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Cochlear Ganglion

Cochlear Ganglion

Ganglion cochleare

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Quick Facts

The cochlear ganglion is the sensory ganglion located within the spiral canal of the modiolus. It consists of bipolar cells that send fibers peripherally through the foramina nervosa to the spiral organ and centrally through the internal acoustic meatus to the cochlear nuclei of the brainstem (Dorland, 2011).

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Structure and/or Key Feature(s)

The cochlear ganglion is a collection of neural cell bodies located within the bony labyrinth of the cochlea. Cochlear ganglia are situated throughout the body of the modiolus, within bony canals called Rosenthal’s canal. These canals share the same spiraling course as the osseous spiral lamina.

There are two distinguishable types of cells in the cochlear ganglion, type 1 and type 2 cells, making up roughly 95% and 5% of the population, respectively. Each cell body emits a central process that protrudes toward the organ of Corti and a central axon that projects back toward the cochlear nerve. Type 1 cells are larger, with a round nucleus and plentiful cytoplasmic organelles, and their central and peripheral branches are myelinated. Type 2 cells are smaller, with an irregularly shaped nucleus and a large number of neurofilaments in their cytoplasm. Their central and peripheral nerve branches are unmyelinated with a smaller diameter (Nayagam, Muniak and Ryugo, 2011). While the neurofilament proteins are in a greater abundance in the type 2 cell cytoplasm, they are also expressed in type1 cells albeit to a much lesser extent. These neurofilament proteins are involved in the development and maintenance of structural integrity of these neurons from childhood to adulthood.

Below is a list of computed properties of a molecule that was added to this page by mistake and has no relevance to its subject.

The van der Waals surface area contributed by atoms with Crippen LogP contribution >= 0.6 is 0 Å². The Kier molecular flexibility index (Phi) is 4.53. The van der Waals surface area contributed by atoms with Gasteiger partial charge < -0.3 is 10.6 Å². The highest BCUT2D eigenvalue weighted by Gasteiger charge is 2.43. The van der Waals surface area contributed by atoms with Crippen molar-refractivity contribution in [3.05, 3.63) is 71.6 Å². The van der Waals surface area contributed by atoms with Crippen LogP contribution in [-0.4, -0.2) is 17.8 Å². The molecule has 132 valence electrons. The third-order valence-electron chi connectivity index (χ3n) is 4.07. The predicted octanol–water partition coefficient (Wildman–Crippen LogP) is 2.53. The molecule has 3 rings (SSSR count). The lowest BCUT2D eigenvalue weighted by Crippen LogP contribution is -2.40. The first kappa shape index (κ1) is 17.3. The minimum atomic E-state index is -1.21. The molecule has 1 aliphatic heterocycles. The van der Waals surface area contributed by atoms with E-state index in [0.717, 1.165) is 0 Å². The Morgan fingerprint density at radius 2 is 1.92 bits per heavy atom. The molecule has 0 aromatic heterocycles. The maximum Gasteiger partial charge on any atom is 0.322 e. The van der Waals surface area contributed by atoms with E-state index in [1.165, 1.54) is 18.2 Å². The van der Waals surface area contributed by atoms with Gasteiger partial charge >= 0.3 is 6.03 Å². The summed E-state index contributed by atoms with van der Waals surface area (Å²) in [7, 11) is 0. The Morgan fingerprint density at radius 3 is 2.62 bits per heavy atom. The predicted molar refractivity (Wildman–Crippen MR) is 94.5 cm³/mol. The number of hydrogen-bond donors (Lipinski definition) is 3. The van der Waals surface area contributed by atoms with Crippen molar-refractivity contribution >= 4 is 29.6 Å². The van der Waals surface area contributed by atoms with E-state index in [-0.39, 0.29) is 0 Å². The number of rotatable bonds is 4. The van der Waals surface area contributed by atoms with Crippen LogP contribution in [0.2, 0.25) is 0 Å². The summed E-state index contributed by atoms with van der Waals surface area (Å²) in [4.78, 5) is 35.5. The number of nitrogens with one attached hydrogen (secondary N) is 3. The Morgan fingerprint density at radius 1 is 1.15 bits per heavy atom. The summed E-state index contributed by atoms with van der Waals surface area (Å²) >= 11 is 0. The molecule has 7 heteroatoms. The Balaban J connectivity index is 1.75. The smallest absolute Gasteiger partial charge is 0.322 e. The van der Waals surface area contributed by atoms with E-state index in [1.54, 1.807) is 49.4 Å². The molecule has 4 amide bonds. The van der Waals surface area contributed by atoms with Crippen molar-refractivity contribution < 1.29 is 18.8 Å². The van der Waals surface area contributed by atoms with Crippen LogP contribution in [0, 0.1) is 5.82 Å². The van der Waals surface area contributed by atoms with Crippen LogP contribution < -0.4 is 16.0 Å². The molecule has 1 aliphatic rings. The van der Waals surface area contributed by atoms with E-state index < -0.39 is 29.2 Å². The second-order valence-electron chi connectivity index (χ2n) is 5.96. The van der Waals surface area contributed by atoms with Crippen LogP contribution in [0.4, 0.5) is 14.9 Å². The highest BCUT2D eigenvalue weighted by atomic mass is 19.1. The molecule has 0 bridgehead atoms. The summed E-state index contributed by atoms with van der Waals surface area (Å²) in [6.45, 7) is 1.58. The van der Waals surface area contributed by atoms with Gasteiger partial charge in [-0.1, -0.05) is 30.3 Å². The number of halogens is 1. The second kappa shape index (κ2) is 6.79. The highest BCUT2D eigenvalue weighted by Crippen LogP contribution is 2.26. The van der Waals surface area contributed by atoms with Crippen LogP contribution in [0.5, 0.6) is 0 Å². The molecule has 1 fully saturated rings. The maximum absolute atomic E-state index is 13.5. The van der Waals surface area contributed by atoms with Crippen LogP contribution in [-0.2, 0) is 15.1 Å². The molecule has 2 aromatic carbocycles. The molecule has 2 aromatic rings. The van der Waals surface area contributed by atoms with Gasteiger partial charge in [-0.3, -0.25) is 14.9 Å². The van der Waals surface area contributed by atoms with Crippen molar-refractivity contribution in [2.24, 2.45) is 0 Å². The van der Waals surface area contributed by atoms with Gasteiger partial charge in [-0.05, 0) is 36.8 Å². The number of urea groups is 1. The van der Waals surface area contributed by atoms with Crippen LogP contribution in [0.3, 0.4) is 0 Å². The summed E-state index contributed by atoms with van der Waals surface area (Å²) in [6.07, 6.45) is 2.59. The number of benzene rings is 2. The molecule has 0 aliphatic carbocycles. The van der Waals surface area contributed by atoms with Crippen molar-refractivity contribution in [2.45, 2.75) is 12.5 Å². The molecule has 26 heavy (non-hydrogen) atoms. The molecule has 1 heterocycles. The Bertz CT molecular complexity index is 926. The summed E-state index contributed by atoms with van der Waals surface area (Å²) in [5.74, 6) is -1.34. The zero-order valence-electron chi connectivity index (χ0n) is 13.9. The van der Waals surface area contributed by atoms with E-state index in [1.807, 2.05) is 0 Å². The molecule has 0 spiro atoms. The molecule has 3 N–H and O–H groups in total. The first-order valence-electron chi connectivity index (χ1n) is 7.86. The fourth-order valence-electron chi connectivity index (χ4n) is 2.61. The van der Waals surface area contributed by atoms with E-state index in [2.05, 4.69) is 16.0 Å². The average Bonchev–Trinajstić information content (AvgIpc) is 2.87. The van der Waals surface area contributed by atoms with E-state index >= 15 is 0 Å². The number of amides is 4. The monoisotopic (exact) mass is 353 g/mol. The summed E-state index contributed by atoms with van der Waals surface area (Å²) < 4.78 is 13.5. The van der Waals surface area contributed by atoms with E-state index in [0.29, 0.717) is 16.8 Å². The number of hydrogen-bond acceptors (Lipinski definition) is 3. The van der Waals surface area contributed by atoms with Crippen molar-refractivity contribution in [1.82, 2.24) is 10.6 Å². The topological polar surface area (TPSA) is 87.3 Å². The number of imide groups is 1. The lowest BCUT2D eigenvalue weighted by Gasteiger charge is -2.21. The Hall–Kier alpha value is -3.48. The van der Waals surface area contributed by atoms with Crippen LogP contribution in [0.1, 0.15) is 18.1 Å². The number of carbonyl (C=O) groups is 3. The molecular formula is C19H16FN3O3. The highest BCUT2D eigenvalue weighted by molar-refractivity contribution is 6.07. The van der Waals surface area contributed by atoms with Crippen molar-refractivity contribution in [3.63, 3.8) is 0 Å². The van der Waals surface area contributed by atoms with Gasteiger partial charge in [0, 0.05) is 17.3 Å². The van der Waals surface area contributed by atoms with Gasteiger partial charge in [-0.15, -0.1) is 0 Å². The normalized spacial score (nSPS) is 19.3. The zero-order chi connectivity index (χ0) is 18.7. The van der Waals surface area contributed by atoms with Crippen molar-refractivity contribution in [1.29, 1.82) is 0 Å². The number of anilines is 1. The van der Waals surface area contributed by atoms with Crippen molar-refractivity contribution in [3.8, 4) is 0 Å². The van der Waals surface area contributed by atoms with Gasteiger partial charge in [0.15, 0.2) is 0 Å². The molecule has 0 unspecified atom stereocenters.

The processes of these cell bodies form afferent synapses at the bases of the hair cells. They are grouped into three different groups depending on the route to the hair cells. These groups are the inner radial group, the basilar group, and the outer spiral bundle.

Anatomical Relations

The cochlear ganglion occupies the open space of Rosenthal’s canal and so is in contact with the inner surface of this canal. Its path in this canal spirals up from the base to midway of the modiolus. On this course it provides slips of nerve fibers which travel interjacent to the two bony plates of the osseous spiral lamina.


The cochlear ganglion relays efferent and afferent signals to and from the outer and inner hair cells of the cochlea. The spiral ganglion neurons allow for the feedback of auditory information via their central axons, which carry the signal to the auditory nerve, and from there to the auditory processing centers in the central nervous system. The primary neurotransmitter involved in cochlear neurotransmission is glutamate.

List of Clinical Correlates

—Degeneration of cochlear ganglion


Dorland, W. (2011) Dorland's Illustrated Medical Dictionary. 32nd edn. Philadelphia, USA: Elsevier Saunders.

Nayagam, B. A., Muniak, M. A. & Ryugo, D. K. (2011) The spiral ganglion: connecting the peripheral and central auditory systems. Hear Res, 278(1-2), 2-20.

Complete Anatomy

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Complete Anatomy